In the publication accompanying their project Capital (2001) at Tate Modern and the Bank of England, Neil Cummings and Marysia Lewandowska cite John Locke's classic justification of private property. Locke proclaims that man, by mixing his labour with what nature has provided, may exclude the common rights of other men. However, the ’Lockean proviso‘ at the end of the passage makes an important reservation: ’at least where there is enough, and as good left in common for others‘.(1)
The passage points to the interest in the economy of value that has characterised the collaboration between Neil Cummings and Marysia Lewandowska since 1995. Their research into value, exchange and commodity has queried our understanding of art, material objects and the power of their circulation.
The justification given by Locke also informs their project for International 04, The Commons. In this project Neil and Marysia's interest takes on a new urgency, for what is at stake is the possibility of creativity itself.
The Commons refers to the English tradition of common rights and land that came into being with the development of the manorial system in the Middle Ages: ’common‘ refers to that which is neither sovereign nor noble, but belongs to commoners. Common land is neither publicly owned nor does the public always have access to it; the commons therefore are a hybrid property, and much of Liverpool is built upon a former commons.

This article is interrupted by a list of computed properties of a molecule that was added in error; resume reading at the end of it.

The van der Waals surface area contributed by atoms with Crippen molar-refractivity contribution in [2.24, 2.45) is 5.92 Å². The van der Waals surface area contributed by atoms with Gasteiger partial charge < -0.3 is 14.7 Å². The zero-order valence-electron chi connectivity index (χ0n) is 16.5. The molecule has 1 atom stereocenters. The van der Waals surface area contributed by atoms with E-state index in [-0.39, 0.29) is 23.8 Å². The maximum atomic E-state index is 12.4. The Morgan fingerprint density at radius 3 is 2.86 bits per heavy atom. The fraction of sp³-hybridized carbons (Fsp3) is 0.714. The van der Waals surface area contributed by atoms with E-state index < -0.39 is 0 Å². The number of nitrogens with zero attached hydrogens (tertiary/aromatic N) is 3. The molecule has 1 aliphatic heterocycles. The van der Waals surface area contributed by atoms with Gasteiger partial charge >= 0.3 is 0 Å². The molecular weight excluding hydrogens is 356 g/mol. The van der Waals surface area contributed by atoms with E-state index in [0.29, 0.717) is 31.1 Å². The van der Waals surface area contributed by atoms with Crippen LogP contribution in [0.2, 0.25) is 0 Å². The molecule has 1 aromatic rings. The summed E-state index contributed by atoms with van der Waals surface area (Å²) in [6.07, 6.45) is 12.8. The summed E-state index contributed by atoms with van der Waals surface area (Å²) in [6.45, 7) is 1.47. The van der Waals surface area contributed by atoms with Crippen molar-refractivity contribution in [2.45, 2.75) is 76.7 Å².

The artists propose to reclaim the ontogenesis of community when they define the commons as ’capital over which no one's right may be excluded‘. The proposed definition counters the appropriation of what nature has provided and points to the possibility of an inverse commons, exemplified on the world wide web, where the value of open-source software increases the more people use and refine it. Culture itself could be seen as such a ’commons-based peer production‘.
Global changes in intellectual property law suggested by the World Trade Organization would commodity creativity, concepts and ideas through patents, trademarks and copyrights. While such conditions of knowledge production would create economic prosperity for some, creativity would no longer partake in free exchange or circulation. In the cultural domain the enclosure of the imagination beckons the tragedy of the commons as a self-fulfilling prophecy.
How can we negotiate ’regeneration‘ – public/private development, capital investment, and the instrumental use of culture and creativity on the one hand, and notions of the ’public‘ for such practices on the other? Through a series of distributed events The Commons initiates ’fieldwork‘ into the nature of cultural production; and in the city of Liverpool, which is reinventing itself as a city of culture, these are pertinent questions.
1: John Locke, Two Treatises of Government (1679), cited in Neil Cummings and Marysia Lewandowska, Capital, London: Tate Publishing, 2001, p. 11.